Abstract:
Extensive body of work has shown that for the model of a non-interacting electron in a random potential there is a quantum critical point for dimensions greater than two---a metal-insulator transition. This model also plays an important role in the plateau-to-plateu transition in the integer quantum Hall effect, which is also correctly captured by a scaling theory. Yet, in neither of these cases the ground state energy shows any non-analyticity as a function of a suitable tuning parameter, typically considered to be a hallmark of a quantum phase transition, similar to the non-analyticity of the free energy in a classical phase transition. Here we show that von Neumann entropy (entanglement entropy) is non-analytic at these phase transitions and can track the fundamental changes in the internal correlations of the ground state wave function. In particular, it summarizes the spatially wildly fluctuating intensities of the wave function close to the criticality of the Anderson transition. It is likely that all quantum phase transitions can be similarly described.

Abstract:
The dimensional crossover in a spin-$S$ nearest neighbor Heisenberg antiferromagnet is discussed as it is tuned from a two-dimensional square lattice, of lattice spacing $a$, towards a spin chain by varying the width $L_y$ of a semi-infinite strip $L_x\times L_y$. For integer spins and arbitrary $L_y$, and for half integer spins with $L_y/a$ an arbitrary even integer, explicit analytical expressions for the zero temperature correlation length and the spin gap are given. For half integer spins and $L_y/a$ an odd inetger, it is shown that the $c=1$ behavior of the $SU(2)_1$ WZW fixed point is squeezed out as the width $L_y\to \infty$; here $c$ is the conformal charge. The results specialized to $S=1/2$ are relevant to spin-ladder systems.

Abstract:
Josephson plasma frequency is computed within the interlayer tunneling theory and compared against the experimental results in Tl_2Ba_2CuO_y and La_{2-x}Sr_xCuO_4. It is shown that the theoretical estimates are fully consistent with the recent experiments.

Abstract:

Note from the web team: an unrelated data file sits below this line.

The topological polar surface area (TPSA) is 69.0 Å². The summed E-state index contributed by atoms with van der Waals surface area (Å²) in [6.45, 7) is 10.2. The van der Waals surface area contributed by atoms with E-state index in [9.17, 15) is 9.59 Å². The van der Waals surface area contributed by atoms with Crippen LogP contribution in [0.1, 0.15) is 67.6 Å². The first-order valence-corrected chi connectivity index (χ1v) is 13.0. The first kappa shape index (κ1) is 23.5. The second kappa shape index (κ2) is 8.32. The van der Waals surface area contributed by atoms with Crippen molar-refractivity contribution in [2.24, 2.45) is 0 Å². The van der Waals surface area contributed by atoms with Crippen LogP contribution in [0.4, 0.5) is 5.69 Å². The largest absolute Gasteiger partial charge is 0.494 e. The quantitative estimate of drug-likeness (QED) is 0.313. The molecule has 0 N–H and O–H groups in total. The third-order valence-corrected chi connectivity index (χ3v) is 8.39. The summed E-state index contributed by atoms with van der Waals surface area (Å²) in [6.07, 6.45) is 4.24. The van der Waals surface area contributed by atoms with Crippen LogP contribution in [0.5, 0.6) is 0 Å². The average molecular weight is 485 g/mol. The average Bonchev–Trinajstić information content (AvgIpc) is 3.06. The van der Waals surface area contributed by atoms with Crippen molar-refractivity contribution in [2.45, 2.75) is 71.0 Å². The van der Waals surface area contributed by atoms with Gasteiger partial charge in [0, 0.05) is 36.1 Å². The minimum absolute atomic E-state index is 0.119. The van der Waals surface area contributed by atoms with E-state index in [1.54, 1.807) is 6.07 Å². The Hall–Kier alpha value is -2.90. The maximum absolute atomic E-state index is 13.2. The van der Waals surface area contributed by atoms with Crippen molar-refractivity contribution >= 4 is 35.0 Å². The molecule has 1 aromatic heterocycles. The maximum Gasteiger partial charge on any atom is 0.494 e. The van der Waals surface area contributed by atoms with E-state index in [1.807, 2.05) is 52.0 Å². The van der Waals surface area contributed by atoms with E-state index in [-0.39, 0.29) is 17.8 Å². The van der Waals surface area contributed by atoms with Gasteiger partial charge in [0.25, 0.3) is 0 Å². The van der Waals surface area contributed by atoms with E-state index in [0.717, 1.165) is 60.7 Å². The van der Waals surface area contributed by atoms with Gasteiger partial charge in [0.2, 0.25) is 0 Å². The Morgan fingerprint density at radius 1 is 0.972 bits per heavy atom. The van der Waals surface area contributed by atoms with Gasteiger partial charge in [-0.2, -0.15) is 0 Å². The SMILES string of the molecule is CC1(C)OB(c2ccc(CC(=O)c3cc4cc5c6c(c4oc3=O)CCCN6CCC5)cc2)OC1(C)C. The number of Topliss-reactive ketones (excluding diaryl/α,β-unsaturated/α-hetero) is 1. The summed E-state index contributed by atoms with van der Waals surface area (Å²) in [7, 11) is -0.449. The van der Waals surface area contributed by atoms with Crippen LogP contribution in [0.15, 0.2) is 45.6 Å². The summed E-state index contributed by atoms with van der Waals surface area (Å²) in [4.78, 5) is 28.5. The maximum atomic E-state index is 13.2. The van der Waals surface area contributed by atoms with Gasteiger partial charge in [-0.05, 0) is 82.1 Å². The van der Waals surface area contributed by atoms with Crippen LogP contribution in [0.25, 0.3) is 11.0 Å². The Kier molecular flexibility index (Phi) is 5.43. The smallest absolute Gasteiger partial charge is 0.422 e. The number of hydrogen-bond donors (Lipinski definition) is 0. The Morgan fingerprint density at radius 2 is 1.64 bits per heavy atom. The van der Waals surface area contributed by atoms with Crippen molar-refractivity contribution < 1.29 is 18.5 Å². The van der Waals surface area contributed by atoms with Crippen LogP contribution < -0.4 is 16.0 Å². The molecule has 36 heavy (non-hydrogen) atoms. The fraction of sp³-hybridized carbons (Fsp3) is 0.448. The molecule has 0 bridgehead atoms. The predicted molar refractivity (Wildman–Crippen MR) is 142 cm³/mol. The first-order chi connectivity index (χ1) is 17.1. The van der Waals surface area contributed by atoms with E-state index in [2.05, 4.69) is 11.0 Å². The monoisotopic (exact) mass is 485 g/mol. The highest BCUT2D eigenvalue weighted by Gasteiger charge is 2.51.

The thermal disordering of the $d$-density wave, proposed to be the origin of the pseudogap state of high temperature superconductors, is suggested to be the same as that of the statistical mechanical model known as the 6-vertex model. The low temperature phase consists of a staggered order parameter of circulating currents, while the disordered high temperature phase is a power-law phase with no order. A special feature of this transition is the complete lack of an observable specific heat anomaly at the transition. There is also a transition at a even higher temperature at which the magnitude of the order parameter collapses. These results are due to classical thermal fluctuations and are entirely unrelated to a quantum critical point in the ground state. The quantum mechanical ground state can be explored by incorporating processes that causes transitions between the vertices, allowing us to discuss quantum phase transition in the ground state as well as the effect of quantum criticality at a finite temperature as distinct from the power-law fluctuations in the classical regime. A generalization of the model on a triangular lattice that leads to a 20-vertex model may shed light on the Wigner glass picture of the metal-insulator transition in two-dimensional electron gas. The power-law ordered high temperature phase may be generic to a class of constrained systems and its relation to recent advances in the quantum dimer models is noted.